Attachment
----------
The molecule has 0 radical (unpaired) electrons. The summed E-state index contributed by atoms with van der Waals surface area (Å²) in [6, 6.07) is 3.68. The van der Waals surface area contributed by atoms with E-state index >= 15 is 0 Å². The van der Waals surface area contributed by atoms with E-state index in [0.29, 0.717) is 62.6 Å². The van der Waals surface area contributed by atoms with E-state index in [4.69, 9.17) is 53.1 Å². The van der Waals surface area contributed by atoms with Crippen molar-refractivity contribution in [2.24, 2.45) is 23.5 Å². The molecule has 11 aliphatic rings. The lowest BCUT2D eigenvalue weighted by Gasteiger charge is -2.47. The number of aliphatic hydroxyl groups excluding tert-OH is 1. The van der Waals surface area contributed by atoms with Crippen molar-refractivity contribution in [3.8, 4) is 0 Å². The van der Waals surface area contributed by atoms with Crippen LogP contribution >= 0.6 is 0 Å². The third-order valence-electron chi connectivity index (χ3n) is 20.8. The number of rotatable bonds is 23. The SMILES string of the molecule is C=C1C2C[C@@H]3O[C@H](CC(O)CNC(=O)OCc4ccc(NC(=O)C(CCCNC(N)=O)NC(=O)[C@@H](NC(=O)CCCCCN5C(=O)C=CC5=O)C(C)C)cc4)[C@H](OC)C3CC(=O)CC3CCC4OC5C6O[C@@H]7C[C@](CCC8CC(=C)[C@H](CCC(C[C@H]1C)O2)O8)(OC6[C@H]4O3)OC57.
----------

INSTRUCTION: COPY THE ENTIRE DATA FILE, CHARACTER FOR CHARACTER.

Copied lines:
The molecule has 0 radical (unpaired) electrons. The summed E-state index contributed by atoms with van der Waals surface area (Å²) in [6, 6.07) is 3.68. The van der Waals surface area contributed by atoms with E-state index >= 15 is 0 Å². The van der Waals surface area contributed by atoms with E-state index in [0.29, 0.717) is 62.6 Å². The van der Waals surface area contributed by atoms with E-state index in [4.69, 9.17) is 53.1 Å². The van der Waals surface area contributed by atoms with Crippen molar-refractivity contribution in [2.24, 2.45) is 23.5 Å². The molecule has 11 aliphatic rings. The lowest BCUT2D eigenvalue weighted by Gasteiger charge is -2.47. The number of aliphatic hydroxyl groups excluding tert-OH is 1. The van der Waals surface area contributed by atoms with Crippen molar-refractivity contribution in [3.8, 4) is 0 Å². The van der Waals surface area contributed by atoms with Crippen LogP contribution >= 0.6 is 0 Å². The third-order valence-electron chi connectivity index (χ3n) is 20.8. The number of rotatable bonds is 23. The SMILES string of the molecule is C=C1C2C[C@@H]3O[C@H](CC(O)CNC(=O)OCc4ccc(NC(=O)C(CCCNC(N)=O)NC(=O)[C@@H](NC(=O)CCCCCN5C(=O)C=CC5=O)C(C)C)cc4)[C@H](OC)C3CC(=O)CC3CCC4OC5C6O[C@@H]7C[C@](CCC8CC(=C)[C@H](CCC(C[C@H]1C)O2)O8)(OC6[C@H]4O3)OC57.